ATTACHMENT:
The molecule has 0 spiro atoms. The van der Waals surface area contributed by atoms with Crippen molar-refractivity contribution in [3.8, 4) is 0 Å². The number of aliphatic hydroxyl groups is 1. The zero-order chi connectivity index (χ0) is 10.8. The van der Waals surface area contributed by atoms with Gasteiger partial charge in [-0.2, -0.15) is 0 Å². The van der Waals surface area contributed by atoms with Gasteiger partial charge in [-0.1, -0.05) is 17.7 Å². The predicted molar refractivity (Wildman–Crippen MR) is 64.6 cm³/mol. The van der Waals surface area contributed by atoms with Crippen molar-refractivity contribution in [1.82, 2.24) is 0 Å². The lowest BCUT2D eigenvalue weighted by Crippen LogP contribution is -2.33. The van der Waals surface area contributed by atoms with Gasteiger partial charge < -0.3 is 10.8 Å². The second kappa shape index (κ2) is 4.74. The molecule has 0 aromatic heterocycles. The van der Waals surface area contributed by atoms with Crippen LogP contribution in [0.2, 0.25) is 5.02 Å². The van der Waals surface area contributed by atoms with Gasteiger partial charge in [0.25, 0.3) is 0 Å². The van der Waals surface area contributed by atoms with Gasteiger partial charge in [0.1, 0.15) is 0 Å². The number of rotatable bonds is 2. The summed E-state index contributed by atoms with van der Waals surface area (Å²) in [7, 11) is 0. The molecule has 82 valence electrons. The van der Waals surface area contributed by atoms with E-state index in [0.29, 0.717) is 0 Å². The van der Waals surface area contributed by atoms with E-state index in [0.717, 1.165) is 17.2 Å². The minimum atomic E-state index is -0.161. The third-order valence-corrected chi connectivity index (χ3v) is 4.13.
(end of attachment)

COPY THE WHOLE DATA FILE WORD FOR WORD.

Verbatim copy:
The molecule has 0 spiro atoms. The van der Waals surface area contributed by atoms with Crippen molar-refractivity contribution in [3.8, 4) is 0 Å². The number of aliphatic hydroxyl groups is 1. The zero-order chi connectivity index (χ0) is 10.8. The van der Waals surface area contributed by atoms with Gasteiger partial charge in [-0.2, -0.15) is 0 Å². The van der Waals surface area contributed by atoms with Gasteiger partial charge in [-0.1, -0.05) is 17.7 Å². The predicted molar refractivity (Wildman–Crippen MR) is 64.6 cm³/mol. The van der Waals surface area contributed by atoms with Crippen molar-refractivity contribution in [1.82, 2.24) is 0 Å². The lowest BCUT2D eigenvalue weighted by Crippen LogP contribution is -2.33. The van der Waals surface area contributed by atoms with Gasteiger partial charge < -0.3 is 10.8 Å². The second kappa shape index (κ2) is 4.74. The molecule has 0 aromatic heterocycles. The van der Waals surface area contributed by atoms with Crippen LogP contribution in [0.2, 0.25) is 5.02 Å². The van der Waals surface area contributed by atoms with Gasteiger partial charge in [0.25, 0.3) is 0 Å². The van der Waals surface area contributed by atoms with Gasteiger partial charge in [0.1, 0.15) is 0 Å². The number of rotatable bonds is 2. The summed E-state index contributed by atoms with van der Waals surface area (Å²) in [7, 11) is 0. The molecule has 82 valence electrons. The van der Waals surface area contributed by atoms with E-state index in [0.29, 0.717) is 0 Å². The van der Waals surface area contributed by atoms with E-state index in [0.717, 1.165) is 17.2 Å². The minimum atomic E-state index is -0.161. The third-order valence-corrected chi connectivity index (χ3v) is 4.13.